In addition to invisible wounds such as Post-Traumatic Stress Disorder (PTSD) and Traumatic Brain Injury (TBI), which impact approximately one in six of our troops returning from Afghanistan and Iraq, service members and veterans have a heightened risk of substance use, unemployment, homelessness, and suicide.  Female veterans and those residing in rural areas are at an even greater disadvantage as they may find it difficult to access services or find resources that directly address their unique needs.

“Social workers are the largest provider of mental health services in the United States. We have a responsibility to ensure that service members, veterans, and their loved ones have access to the mental and behavioral health services they deserve.  In addition, social workers who provide a broad range of services in areas such as sexual assault, case management, and advocacy have expertise and skills to offer and should be leaders in these efforts,” NASW President Jeane Anastas, PhD, LMSW, said.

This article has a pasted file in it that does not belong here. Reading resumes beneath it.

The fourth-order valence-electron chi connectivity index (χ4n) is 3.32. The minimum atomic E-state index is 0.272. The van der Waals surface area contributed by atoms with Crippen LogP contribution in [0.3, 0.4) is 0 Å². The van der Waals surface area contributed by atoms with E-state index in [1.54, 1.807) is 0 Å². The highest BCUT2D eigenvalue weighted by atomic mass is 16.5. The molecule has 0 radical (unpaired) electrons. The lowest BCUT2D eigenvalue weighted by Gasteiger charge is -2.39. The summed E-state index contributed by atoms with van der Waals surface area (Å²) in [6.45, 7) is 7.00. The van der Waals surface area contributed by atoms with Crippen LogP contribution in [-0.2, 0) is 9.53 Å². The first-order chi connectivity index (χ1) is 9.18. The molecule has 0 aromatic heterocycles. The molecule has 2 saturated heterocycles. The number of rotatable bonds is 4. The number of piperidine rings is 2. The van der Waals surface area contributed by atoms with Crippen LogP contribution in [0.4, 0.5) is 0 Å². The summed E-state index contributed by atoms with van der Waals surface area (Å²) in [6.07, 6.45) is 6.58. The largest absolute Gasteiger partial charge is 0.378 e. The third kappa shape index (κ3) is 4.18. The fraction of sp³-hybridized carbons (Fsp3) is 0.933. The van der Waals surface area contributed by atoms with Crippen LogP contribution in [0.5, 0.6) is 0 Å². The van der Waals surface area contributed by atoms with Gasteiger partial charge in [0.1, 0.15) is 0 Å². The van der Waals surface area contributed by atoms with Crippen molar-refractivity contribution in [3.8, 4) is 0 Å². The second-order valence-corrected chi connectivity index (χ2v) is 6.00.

First Lady Michelle Obama and Dr. Biden created Joining Forces last year as a way to spark action and encourage all Americans to find ways to honor and support our service men and women, veterans and military families in their own communities.  The initiative focuses on improving employment, education, and wellness of America’s troops, veterans and military families as well as raise awareness about the service, sacrifice and needs of all who serve our country.  NASW has been a proud member of Joining Forces since 2011 and is committed to educating and training all social workers so that they are prepared to meet the needs of those who have made incredible sacrifices for the United States.